July 1st 1993 witnessed the creation of UNISON, with 1.3 million members, the largest trade union in Britain. The thesis analyses the effects of this merger between NUPE, NALGO and COHSE on the grassroots activists of the union. Much valuable industrial relations research exists on the causes and consequences of trade union mergers at the macro-level of the movement and at the meso-level of the individual union. The thesis complements and builds on this knowledge by focusing on the experiences and feelings of the lay activists at two UNISON branches over a two-and-a-half-year period following the amalgamation of their former union branches. Although also drawing on secondary data, the study is based primarily on a qualitative analysis of empirical data. In identifying that few theoretical and analytical constructs currently exist in trade union literature to study the implications of merger at the micro-level, the thesis employs theories and concepts drawn from the field of organisation studies. In this way, the thesis also offered an opportunity to test the efficacy of applying analytical tools to an organisation seldom considered in organisation studies. Specifically, the thesis utilises perspectives of organisational culture to analyse the aspects of consensus, conflict and ambiguity that arose out of the merger. Furthermore, in order to consider the subjective elements of a merger for the individual activist, the thesis draws on the theoretical and analytical concepts of ideology, metaphor, power and identity. The thesis demonstrates that only through the utilisation of such tools and theories of organisation analysis can the experiences and feelings of the lay activists with respect to the merger become more fully understood. The thesis further highlights the centrality of the values and beliefs an activist draws from their trade union ideology, the role conflict that they must often manage, the importance of knowledge acquisition for the individual, and the strategies of identity construction individuals undertake when confronted by an organisational change such as merger.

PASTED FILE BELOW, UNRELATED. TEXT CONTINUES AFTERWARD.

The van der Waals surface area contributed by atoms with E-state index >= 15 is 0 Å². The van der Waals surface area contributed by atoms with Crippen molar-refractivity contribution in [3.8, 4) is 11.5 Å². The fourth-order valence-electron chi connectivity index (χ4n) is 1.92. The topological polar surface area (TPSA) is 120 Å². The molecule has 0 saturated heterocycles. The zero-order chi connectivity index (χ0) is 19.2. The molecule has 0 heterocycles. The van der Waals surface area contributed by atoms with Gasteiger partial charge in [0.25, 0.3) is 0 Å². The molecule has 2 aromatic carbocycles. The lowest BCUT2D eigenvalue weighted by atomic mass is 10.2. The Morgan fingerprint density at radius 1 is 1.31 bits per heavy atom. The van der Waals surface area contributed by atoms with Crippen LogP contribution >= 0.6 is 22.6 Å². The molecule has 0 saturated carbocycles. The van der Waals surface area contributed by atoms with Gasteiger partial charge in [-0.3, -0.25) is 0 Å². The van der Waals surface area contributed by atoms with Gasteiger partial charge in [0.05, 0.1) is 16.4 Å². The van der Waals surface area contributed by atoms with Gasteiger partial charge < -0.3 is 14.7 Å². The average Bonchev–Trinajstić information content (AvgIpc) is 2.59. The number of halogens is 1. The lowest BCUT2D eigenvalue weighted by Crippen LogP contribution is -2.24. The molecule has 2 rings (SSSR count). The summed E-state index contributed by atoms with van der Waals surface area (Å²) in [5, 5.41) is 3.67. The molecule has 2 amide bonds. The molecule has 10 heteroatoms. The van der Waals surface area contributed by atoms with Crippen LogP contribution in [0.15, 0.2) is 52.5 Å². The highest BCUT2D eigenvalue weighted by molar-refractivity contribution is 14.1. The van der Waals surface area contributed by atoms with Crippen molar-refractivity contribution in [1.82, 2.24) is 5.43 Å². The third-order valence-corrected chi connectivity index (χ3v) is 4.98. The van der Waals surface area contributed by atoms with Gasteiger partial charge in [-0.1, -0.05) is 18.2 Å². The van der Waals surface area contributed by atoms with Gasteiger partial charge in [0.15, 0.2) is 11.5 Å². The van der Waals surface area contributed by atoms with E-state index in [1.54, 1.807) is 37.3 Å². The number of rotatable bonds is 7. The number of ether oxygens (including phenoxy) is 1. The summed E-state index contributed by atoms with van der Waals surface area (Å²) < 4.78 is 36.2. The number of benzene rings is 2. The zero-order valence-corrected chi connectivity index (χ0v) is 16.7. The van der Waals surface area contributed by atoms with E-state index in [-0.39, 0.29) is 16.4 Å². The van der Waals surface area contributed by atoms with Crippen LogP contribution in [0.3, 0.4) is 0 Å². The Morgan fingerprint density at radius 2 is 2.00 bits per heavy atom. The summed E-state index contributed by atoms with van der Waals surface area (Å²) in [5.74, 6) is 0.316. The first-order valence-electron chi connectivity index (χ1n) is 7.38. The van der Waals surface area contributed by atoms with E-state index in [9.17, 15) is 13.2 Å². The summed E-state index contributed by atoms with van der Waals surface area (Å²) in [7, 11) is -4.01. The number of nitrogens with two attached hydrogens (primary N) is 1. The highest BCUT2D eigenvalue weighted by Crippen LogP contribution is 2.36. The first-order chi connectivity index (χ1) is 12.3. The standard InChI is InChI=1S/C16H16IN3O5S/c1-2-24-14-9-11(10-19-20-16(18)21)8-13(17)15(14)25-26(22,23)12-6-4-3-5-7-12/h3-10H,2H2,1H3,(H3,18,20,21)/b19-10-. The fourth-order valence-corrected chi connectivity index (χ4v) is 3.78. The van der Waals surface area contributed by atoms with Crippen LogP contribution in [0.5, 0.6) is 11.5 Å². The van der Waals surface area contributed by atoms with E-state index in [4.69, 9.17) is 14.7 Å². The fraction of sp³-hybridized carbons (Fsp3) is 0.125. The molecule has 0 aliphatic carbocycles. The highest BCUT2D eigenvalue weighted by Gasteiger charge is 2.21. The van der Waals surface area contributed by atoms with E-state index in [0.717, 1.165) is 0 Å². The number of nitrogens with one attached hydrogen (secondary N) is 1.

|Creators||Bennett, Anthony Joseph William|
|Publisher||University of Central Lancashire|
|Source Sets||Ethos UK|
|Type||Electronic Thesis or Dissertation|
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